RICHMOND, Va. -- They may be some of the smallest business owners on the block, but they have big ideas and they are ready to put their work on display.
This weekend, dozens of Richmond students hope to wow customers and rake in the dough at the 5th Annual Richmond Children’s Business Fair.
The event will feature 68 "kidpreneurs" who will be selling their products. From t shirts, jewelry and cosmetics to artwork and books.
The Youth Business Exchange and Metropolitan Business League are hosting the big event Sunday at the Science Museum of Virginia.
Elijah Lee, who started the nonprofit Hear Our Voices will be among them. His business is dedicated to the empowerment of young people. He explains what he has gained by participating in the Richmond Children’s Business Fair.
"I got a chance to learn so much," Lee said. "Not only about selling and communicating with the customers, but I got to learn a lot about the businesses themselves and how there are so many young people out there making the change, starting businesses and making steps toward progress. It also serves as an opportunity to connect."
Alexa Lightfoot is the Program Coordinator for Youth Entrepreneurship Programs at the Metropolitan Business League. She knows the kids have been working hard to prepare for this weekend's event.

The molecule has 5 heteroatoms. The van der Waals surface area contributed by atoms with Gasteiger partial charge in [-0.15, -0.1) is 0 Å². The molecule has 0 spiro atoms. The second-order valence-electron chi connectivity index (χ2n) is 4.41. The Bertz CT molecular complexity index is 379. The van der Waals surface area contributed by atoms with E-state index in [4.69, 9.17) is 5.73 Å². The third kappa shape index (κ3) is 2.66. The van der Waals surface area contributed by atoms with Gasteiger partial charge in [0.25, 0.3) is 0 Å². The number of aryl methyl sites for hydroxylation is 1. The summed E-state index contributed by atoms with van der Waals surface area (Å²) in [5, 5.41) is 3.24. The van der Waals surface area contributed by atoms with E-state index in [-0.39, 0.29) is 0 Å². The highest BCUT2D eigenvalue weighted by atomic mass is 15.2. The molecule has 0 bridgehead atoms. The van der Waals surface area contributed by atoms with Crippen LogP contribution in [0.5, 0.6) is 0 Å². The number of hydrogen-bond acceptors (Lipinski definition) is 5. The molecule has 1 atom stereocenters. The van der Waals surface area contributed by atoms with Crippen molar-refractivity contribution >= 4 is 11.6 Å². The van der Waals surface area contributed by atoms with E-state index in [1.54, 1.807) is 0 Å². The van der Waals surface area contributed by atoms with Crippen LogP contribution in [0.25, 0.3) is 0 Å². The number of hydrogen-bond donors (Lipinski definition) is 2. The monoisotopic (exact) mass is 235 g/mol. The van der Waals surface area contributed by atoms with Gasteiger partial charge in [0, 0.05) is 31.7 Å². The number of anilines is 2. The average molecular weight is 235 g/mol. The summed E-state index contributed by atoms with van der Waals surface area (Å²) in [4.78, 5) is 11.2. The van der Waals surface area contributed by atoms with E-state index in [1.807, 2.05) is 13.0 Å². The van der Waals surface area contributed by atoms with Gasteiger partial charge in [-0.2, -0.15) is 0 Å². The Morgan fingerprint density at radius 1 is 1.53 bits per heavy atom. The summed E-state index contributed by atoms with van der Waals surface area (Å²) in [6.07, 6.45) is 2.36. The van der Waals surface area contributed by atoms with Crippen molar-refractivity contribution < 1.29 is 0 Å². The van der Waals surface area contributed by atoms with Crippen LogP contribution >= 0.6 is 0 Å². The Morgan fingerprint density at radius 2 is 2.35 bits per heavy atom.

"Getting the experience to sell face-to-face with a customer and growing their clientele, that is truly ideal for any business, so our youth are super excited," Lightfoot said.
She says the day is about more than just the money.
"I want them to sell out, and to know that their product is valued and their business is valued in the community. I want them to walk away knowing they did a great job and the community supports them. I want them to know there are programs out here and nonprofits that will stand behind them," Lightfoot added.
Youth Business Exchange Vice President CJ Walker hopes this year's Richmond Children's Business Fair will entice even more students to get involved.
While Sunday's vendor list is full, Walker says there will be another registration in August for students who want to sign up for their 2023 event.
"Entrepreneurship involves being out of the box and this opportunity allows our kids to be able to do that," Walker said. "They get a feeling of accomplishment, so we are urging the community to come out and support the kids. They have worked hard, despite the pandemic. They have a lot of amazing products and we want to celebrate them. That's what this Richmond Children's Business Fair is all about."
The event is free and open to the public and runs from 1 until 4 p.m. on Sunday, March 13 at the Science Museum of Virginia.
Click here to find out more about future Youth Entrepreneur Programs with the Metropolitan Business League.
For more information on the Richmond Children's Business Fair, click this link.